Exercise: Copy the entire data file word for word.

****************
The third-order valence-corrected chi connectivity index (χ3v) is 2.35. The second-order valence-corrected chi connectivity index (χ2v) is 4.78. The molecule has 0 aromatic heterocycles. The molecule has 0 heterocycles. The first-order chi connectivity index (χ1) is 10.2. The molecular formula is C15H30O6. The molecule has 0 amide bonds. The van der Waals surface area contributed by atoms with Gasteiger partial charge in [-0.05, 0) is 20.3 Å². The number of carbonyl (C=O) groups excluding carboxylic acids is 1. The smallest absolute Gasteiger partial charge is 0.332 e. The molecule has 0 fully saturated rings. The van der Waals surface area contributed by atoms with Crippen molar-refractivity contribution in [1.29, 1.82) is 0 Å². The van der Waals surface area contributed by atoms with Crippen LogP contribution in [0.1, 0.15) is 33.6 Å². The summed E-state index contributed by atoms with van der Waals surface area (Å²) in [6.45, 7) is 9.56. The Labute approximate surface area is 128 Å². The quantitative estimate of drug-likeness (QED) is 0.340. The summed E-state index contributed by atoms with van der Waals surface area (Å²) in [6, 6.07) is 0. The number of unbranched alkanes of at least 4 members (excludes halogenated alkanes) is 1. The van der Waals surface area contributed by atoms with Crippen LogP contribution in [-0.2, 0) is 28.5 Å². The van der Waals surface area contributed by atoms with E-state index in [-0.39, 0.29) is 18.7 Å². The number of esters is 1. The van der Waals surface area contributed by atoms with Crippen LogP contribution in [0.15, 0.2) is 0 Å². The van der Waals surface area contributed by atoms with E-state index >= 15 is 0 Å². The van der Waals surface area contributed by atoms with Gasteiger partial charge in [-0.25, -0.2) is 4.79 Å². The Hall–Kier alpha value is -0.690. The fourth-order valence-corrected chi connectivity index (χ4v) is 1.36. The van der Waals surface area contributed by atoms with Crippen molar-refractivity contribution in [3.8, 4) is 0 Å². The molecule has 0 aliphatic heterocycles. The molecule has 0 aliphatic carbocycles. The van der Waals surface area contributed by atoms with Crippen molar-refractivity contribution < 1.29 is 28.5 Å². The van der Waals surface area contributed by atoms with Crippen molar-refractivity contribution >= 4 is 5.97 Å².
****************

The third-order valence-corrected chi connectivity index (χ3v) is 2.35. The second-order valence-corrected chi connectivity index (χ2v) is 4.78. The molecule has 0 aromatic heterocycles. The molecule has 0 heterocycles. The first-order chi connectivity index (χ1) is 10.2. The molecular formula is C15H30O6. The molecule has 0 amide bonds. The van der Waals surface area contributed by atoms with Gasteiger partial charge in [-0.05, 0) is 20.3 Å². The number of carbonyl (C=O) groups excluding carboxylic acids is 1. The smallest absolute Gasteiger partial charge is 0.332 e. The molecule has 0 fully saturated rings. The van der Waals surface area contributed by atoms with Crippen molar-refractivity contribution in [1.29, 1.82) is 0 Å². The van der Waals surface area contributed by atoms with Crippen LogP contribution in [0.1, 0.15) is 33.6 Å². The summed E-state index contributed by atoms with van der Waals surface area (Å²) in [6.45, 7) is 9.56. The Labute approximate surface area is 128 Å². The quantitative estimate of drug-likeness (QED) is 0.340. The summed E-state index contributed by atoms with van der Waals surface area (Å²) in [6, 6.07) is 0. The number of unbranched alkanes of at least 4 members (excludes halogenated alkanes) is 1. The van der Waals surface area contributed by atoms with Crippen LogP contribution in [-0.2, 0) is 28.5 Å². The van der Waals surface area contributed by atoms with E-state index in [-0.39, 0.29) is 18.7 Å². The number of esters is 1. The van der Waals surface area contributed by atoms with Crippen LogP contribution in [0.15, 0.2) is 0 Å². The van der Waals surface area contributed by atoms with E-state index >= 15 is 0 Å². The van der Waals surface area contributed by atoms with Gasteiger partial charge in [-0.25, -0.2) is 4.79 Å². The Hall–Kier alpha value is -0.690. The fourth-order valence-corrected chi connectivity index (χ4v) is 1.36. The van der Waals surface area contributed by atoms with Crippen molar-refractivity contribution in [3.8, 4) is 0 Å². The molecule has 0 aliphatic heterocycles. The molecule has 0 aliphatic carbocycles. The van der Waals surface area contributed by atoms with Crippen molar-refractivity contribution < 1.29 is 28.5 Å². The van der Waals surface area contributed by atoms with Crippen molar-refractivity contribution >= 4 is 5.97 Å².